CHICAGO (CBS) -- Police Supt. Eddie Johnson was in Washington, D.C., on Thursday to meet with Attorney General Jeff Sessions about gun violence in Chicago.
Johnson was one of ten police chiefs scheduled to meet with Sessions to talk about big city crime, but Chicago's top cop also was set to have a one-on-one talk with the nation's top justice official.
Chicago Police Department spokesman Anthony Guglielmi said Johnson will ask session to detail more federal prosecutors to Chicago to prosecute repeat gun offenders. He'll also seek more ATF, DEA, and FBI agents in Chicago to create task forces focused on gangs and guns in high-crime districts.
Guglielmi said Johnson also wants to get an ATF ballistics lab to process evidence from shootings, and more federal funding for "mentoring, economic development, and community building efforts."
President Donald Trump repeatedly has called out Chicago for the rising number of shootings and murders over the past year, and at one point, in a Twitter post, threatened to "send in the feds" if the city doesn't get a handle on violent crime.
However, the White House has not specified how it plans to assist Chicago in efforts to reduce violent crime.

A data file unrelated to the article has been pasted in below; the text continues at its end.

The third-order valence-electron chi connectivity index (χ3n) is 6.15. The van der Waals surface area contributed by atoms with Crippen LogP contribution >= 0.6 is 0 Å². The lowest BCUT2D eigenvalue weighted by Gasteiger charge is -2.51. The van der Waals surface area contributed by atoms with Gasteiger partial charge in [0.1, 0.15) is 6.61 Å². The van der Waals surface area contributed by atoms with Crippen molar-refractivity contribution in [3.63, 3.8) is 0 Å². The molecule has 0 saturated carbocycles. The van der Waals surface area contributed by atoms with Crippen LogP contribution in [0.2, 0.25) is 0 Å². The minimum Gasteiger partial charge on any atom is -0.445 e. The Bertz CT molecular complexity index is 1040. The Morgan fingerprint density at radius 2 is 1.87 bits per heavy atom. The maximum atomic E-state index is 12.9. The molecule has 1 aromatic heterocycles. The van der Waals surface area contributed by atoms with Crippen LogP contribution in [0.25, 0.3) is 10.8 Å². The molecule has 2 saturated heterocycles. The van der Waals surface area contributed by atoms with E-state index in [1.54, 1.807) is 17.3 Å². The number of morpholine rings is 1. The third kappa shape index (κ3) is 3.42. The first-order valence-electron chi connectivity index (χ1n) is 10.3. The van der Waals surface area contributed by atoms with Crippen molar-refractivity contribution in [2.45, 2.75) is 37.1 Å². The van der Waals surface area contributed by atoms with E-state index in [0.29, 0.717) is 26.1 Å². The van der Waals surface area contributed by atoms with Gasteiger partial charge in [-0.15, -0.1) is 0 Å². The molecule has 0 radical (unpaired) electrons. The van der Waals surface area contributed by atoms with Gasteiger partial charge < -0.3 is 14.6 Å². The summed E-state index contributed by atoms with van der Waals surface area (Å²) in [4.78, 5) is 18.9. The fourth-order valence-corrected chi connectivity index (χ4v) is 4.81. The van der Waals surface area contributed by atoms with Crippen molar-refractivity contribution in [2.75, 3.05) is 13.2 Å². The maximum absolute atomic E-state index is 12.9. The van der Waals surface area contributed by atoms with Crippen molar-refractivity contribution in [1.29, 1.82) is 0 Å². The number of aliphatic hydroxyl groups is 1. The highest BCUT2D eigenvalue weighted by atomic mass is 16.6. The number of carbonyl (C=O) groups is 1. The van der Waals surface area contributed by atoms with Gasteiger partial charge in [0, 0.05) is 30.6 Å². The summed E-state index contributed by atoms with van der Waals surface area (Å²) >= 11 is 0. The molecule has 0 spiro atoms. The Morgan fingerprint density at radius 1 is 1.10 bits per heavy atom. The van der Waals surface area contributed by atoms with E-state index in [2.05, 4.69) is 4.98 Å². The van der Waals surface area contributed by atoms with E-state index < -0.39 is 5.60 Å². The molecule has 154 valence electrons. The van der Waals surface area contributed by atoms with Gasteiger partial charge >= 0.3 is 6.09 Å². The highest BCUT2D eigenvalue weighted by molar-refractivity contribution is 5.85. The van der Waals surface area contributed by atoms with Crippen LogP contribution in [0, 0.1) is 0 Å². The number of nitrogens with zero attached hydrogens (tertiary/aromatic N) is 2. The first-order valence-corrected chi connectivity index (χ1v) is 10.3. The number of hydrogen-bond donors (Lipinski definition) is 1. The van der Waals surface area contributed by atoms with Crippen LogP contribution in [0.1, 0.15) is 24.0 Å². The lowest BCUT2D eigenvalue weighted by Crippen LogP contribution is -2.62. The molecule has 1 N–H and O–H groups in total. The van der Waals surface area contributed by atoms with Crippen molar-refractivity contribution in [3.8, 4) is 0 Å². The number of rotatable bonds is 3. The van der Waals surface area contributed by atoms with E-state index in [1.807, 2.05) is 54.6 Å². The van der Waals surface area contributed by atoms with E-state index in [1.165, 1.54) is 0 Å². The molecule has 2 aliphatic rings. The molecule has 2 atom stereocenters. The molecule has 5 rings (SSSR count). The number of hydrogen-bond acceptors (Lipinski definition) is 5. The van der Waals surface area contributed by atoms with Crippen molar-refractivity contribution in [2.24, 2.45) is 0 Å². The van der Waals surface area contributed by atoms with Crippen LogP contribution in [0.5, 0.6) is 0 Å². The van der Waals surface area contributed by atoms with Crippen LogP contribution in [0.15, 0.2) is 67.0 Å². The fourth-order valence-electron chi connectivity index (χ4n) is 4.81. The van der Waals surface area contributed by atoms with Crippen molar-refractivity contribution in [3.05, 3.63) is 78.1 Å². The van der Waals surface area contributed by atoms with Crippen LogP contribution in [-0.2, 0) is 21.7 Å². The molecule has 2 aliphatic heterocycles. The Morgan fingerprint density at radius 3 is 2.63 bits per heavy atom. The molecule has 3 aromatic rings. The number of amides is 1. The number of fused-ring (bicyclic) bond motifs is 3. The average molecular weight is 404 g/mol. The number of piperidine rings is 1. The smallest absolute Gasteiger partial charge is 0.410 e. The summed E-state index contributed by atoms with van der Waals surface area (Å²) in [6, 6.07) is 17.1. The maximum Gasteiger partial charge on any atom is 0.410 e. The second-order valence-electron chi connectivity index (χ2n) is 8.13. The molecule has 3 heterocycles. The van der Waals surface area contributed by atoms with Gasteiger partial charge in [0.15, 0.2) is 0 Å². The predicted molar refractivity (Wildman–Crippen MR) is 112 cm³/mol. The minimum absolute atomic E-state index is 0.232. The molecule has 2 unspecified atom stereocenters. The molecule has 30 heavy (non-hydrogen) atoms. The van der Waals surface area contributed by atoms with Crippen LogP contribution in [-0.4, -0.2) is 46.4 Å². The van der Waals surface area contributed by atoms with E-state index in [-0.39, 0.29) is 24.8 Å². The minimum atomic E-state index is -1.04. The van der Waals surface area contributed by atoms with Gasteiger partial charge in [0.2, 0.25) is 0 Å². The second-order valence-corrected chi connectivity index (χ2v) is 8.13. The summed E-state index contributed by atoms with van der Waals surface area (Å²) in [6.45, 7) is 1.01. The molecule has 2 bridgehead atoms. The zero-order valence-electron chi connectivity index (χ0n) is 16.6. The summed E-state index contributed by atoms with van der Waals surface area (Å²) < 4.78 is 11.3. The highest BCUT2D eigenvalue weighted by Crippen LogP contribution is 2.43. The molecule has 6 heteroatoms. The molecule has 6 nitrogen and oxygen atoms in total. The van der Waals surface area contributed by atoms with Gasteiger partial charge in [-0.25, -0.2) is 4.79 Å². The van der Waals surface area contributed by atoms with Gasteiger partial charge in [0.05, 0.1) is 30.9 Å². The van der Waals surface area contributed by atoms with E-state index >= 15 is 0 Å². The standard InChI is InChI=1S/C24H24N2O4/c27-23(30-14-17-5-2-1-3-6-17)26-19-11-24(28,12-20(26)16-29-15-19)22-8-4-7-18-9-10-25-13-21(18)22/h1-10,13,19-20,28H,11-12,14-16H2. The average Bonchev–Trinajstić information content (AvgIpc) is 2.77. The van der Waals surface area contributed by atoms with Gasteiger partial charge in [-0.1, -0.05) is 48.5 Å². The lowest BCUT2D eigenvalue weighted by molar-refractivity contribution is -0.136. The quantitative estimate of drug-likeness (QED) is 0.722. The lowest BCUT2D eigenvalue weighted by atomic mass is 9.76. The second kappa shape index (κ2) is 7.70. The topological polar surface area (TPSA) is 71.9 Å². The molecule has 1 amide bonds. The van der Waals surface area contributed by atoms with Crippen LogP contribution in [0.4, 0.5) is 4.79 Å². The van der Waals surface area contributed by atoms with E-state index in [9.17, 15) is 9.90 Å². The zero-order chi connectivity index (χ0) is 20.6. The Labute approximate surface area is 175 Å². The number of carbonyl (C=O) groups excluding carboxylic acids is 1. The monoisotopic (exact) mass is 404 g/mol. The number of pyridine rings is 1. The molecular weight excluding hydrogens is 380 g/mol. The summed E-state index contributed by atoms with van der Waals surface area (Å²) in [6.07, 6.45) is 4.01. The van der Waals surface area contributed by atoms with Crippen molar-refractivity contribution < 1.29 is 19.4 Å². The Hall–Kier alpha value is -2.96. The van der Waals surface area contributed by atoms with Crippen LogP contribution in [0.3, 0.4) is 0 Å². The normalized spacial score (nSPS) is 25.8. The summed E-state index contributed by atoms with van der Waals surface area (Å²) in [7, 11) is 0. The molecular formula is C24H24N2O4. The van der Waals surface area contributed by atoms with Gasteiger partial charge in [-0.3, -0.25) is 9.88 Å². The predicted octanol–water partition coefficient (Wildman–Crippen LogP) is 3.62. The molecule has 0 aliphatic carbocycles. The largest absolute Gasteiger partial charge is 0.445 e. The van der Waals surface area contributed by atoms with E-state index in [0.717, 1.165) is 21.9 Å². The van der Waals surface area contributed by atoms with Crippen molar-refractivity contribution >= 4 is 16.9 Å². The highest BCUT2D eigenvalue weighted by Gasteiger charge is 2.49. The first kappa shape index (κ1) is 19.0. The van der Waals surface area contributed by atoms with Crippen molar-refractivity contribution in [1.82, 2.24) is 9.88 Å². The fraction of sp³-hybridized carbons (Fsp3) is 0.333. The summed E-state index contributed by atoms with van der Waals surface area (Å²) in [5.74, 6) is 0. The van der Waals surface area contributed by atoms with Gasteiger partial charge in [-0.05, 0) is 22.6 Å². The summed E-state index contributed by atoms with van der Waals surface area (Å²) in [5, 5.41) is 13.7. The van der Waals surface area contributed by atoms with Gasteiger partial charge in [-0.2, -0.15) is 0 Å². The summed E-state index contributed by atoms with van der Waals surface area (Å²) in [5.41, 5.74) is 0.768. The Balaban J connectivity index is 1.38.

While in D.C., Johnson also likely is to discuss the Justice Department's investigation of the Chicago Police Department, which resulted in a scathing report that took CPD to task for systemic violations of civil rights, finding officers regularly have used excessive force and discriminated against minorities.
The report was submitted by the Justice Department under former President Barack Obama, and Sessions has shown little willingness to follow through with a consent decree that would allow for court enforcement of police reforms.
Instead, Sessions has said the Justice Department will "pull back" on federal civil rights probes of police departments, and suggested police have become less aggressive as a result of increased scrutiny.
"One of the big things out there that's, I think, causing trouble, and where you see the greatest increase in violence and murders in cities is somehow, some way, we undermined the respect for our police and made, oftentimes, their job more difficult," he said in a speech to the National Association of Attorneys General last month. "It's not been well-received by them, and we're not seeing the kind of effective, community-based, street-based policing that we found to be so effective in reducing crime."
After his meeting with Sessons on Maryland U.S. Attorney Rod Rosenstein, who has been nominated as deputy attorney general, and implemented "Project Exile," a targeted federal gun prosecution program credited with significantly reducing homicides in Baltimore since 2007.
for more features.